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Screening Tests for Women Archive

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Cancer Network updates recommendations for breast cancer screening in younger women

Published December 1, 2022

New guidelines released in 2022 by the National Comprehensive Cancer Network advise women at average risk for breast cancer to begin undergoing annual mammograms at age 40. However, the United States Preventive Services Task Force (USPSTF) recommends that women and their doctors make a shared decision to start routine mammography before age 50.

Curbing the nation’s deadliest cancer

Published October 1, 2022

Lung cancer kills about 130,000 Americans yearly, but only a tiny percentage of people eligible for low-dose CT lung cancer screening receive it. People qualify for lung cancer screening if they are 50 to 80 years old, have a substantial smoking history as measured in lifetime packs smoked, and currently smoke or quit within the past 15 years. Tens of thousands of lives might be saved each year if everyone who qualified underwent lung cancer screening, which can detect tumors when they are still small enough to be cured with surgery or radiation.

Women who undergo earlier screening less likely to develop colorectal cancer

Published September 1, 2022

A 2022 study found that women who begin colorectal cancer screening at age 45 with colonoscopy or sigmoidoscopy are far less likely to develop the disease than women who don’t undergo any screening or who start screening at age 50.

What to do when a diagnosis is elusive

Published September 1, 2022

Medically unexplained symptoms, which are not easily deciphered account for many visits to primary care doctors and specialists. Individuals seeking answers should work with closely with their primary care doctors.  Strategies such as cognitive behavioral therapy can help people manage stressors that affect physical health.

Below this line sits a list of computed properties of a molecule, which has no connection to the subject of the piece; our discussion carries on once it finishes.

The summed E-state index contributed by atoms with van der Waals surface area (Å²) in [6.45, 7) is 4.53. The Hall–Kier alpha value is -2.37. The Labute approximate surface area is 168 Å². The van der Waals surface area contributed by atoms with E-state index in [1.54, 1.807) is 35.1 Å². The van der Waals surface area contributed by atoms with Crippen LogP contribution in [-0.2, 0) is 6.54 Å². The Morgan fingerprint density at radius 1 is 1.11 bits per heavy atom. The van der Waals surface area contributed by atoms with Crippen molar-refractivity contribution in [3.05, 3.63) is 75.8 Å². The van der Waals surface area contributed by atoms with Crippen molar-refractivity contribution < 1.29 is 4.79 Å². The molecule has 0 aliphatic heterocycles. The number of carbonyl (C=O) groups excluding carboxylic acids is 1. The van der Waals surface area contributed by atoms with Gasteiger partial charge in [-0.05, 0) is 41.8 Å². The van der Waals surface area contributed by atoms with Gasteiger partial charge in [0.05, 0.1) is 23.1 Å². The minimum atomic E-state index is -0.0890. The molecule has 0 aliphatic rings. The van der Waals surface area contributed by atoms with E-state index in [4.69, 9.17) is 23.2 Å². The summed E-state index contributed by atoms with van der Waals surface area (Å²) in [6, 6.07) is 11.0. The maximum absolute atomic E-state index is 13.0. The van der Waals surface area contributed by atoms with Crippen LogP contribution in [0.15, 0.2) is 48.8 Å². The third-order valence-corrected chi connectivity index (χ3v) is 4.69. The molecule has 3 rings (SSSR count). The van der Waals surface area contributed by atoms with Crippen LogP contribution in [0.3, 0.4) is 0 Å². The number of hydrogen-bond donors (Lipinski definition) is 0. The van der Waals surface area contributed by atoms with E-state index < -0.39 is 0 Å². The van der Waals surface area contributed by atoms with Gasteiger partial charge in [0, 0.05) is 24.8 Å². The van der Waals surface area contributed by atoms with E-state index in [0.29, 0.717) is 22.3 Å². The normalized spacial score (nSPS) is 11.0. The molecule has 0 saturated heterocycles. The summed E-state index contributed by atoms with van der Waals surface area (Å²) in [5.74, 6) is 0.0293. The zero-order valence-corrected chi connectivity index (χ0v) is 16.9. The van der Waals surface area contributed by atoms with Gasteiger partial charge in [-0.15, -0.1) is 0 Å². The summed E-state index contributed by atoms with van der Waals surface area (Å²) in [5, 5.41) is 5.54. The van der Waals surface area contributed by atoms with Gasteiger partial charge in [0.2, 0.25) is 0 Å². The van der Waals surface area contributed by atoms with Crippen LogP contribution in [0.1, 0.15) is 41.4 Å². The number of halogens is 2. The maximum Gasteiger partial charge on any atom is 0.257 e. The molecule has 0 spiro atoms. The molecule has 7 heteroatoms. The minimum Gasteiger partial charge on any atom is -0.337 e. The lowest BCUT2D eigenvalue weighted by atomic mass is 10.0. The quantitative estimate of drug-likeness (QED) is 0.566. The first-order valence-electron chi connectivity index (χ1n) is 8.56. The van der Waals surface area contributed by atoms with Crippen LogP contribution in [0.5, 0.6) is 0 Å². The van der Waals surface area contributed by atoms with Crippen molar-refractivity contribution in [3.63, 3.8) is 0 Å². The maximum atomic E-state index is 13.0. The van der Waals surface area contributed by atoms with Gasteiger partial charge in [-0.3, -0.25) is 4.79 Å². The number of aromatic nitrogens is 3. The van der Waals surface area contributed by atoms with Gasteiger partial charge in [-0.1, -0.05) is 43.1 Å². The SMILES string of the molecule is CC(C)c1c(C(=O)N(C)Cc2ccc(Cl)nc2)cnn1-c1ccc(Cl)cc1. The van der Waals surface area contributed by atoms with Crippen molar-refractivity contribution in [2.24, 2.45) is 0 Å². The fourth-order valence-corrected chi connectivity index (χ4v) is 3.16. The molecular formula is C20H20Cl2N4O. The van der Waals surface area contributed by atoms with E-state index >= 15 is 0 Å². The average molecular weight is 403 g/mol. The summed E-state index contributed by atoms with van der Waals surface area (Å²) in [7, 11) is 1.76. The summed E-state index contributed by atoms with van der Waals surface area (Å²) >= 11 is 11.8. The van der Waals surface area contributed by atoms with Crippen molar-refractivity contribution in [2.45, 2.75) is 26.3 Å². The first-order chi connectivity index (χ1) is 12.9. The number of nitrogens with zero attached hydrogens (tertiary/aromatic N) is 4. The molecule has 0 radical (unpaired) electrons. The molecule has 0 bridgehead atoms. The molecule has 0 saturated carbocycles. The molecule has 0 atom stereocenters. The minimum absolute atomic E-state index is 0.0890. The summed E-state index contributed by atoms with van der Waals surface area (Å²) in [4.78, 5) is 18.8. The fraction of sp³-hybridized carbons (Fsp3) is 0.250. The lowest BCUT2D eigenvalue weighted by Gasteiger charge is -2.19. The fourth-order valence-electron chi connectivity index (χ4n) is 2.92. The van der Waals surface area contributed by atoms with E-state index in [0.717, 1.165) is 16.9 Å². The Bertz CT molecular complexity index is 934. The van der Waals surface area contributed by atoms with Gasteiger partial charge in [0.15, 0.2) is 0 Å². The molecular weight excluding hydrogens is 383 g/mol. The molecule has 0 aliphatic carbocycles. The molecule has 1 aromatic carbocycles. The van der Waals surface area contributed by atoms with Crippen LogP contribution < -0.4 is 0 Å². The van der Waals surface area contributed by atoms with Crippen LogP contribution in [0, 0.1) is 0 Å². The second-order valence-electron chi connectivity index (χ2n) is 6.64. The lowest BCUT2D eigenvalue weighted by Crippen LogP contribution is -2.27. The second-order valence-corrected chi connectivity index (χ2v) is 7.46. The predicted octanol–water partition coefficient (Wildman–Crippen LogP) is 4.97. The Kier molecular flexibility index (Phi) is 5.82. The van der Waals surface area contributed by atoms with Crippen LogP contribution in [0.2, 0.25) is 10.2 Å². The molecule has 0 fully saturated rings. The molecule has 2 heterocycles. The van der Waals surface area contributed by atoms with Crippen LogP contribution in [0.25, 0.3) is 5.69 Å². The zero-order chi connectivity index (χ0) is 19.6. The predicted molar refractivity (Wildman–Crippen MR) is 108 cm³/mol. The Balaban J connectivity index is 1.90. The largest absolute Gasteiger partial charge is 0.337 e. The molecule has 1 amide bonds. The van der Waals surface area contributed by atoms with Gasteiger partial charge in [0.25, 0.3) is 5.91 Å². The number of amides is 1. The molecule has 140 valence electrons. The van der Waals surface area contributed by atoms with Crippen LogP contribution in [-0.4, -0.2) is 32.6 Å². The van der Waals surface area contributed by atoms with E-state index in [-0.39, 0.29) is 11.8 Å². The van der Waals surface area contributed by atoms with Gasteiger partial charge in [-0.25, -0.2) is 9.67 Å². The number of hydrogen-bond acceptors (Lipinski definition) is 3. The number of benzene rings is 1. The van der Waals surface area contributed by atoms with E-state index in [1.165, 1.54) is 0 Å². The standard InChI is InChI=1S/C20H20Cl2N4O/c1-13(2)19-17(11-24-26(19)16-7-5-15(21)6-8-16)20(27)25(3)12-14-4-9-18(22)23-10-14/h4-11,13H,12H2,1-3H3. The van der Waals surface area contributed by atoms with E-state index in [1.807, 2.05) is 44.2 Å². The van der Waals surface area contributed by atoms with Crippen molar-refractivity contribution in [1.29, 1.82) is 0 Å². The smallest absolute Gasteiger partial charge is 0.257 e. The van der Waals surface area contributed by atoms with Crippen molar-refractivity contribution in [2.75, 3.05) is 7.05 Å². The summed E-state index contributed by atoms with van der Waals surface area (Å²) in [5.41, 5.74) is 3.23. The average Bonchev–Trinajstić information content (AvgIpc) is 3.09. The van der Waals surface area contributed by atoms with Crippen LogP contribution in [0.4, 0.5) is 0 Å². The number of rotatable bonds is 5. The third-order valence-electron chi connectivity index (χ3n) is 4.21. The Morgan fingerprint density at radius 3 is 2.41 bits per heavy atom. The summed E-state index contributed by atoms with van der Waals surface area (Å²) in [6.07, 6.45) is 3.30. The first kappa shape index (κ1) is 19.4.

What type of breast screening do you need?

Published July 1, 2022

Mammograms are still the gold standard method for breast screening, but additional imaging tests can help detect cancers that might otherwise be missed in women with dense breasts or other breast cancer risk factors. Ultrasound is inexpensive but has a high false-positive rate if used alone. MRI is expensive but very accurate for tumor detection. Three-dimensional mammograms are highly accurate but have a 50% false-positive rate over a decade of yearly screening in women ages 40 to 79.

Colon cancer screening decisions: What’s the best option and when?

Published June 15, 2022

Colorectal cancer is the second leading cause of cancer deaths in the United States, and rates are rising, particularly in younger people. It can be prevented with screening tests; there are several different types of tests that are performed in different ways, and guidelines for when testing should begin and how often people should be tested.

Home screening options for colorectal cancer

Published May 1, 2022

There are several at-home screening tests for colorectal cancer. The most accurate are a fecal immunochemical test (FIT) and a multitarget stool DNA (mt-sDNA) test (Cologuard), also known as a FIT-DNA test. The FIT test uses antibodies to detect blood in stool, and must be done once a year. The FIT-DNA test can identify DNA from cancer cells in the stool and also has a FIT component to look for blood. This test may be repeated once every three years.

Are women being over-diagnosed with thyroid cancer?

Published January 1, 2022
Compared to men, women may be over-treated for a certain type of thyroid cancer that is usually not dangerous.

Adding ultrasound to mammography improves cancer detection rate

Published November 1, 2021
A combination of mammography and ultrasound may increase accuracy of breast cancer screening.

7 strategies to prevent cancer

Published August 1, 2021
Making healthy lifestyle changes can prevent an estimated 40% of cancers. These include eating a healthy diet, exercising regularly, getting adequate sleep, and maintaining a healthy body weight. People can also help prevent cancers by seeking recommended cancer screenings. Some screenings merely identify cancers early, but others, such as colonoscopies and Pap tests, can find precancerous conditions and are actually able to prevent cancer.

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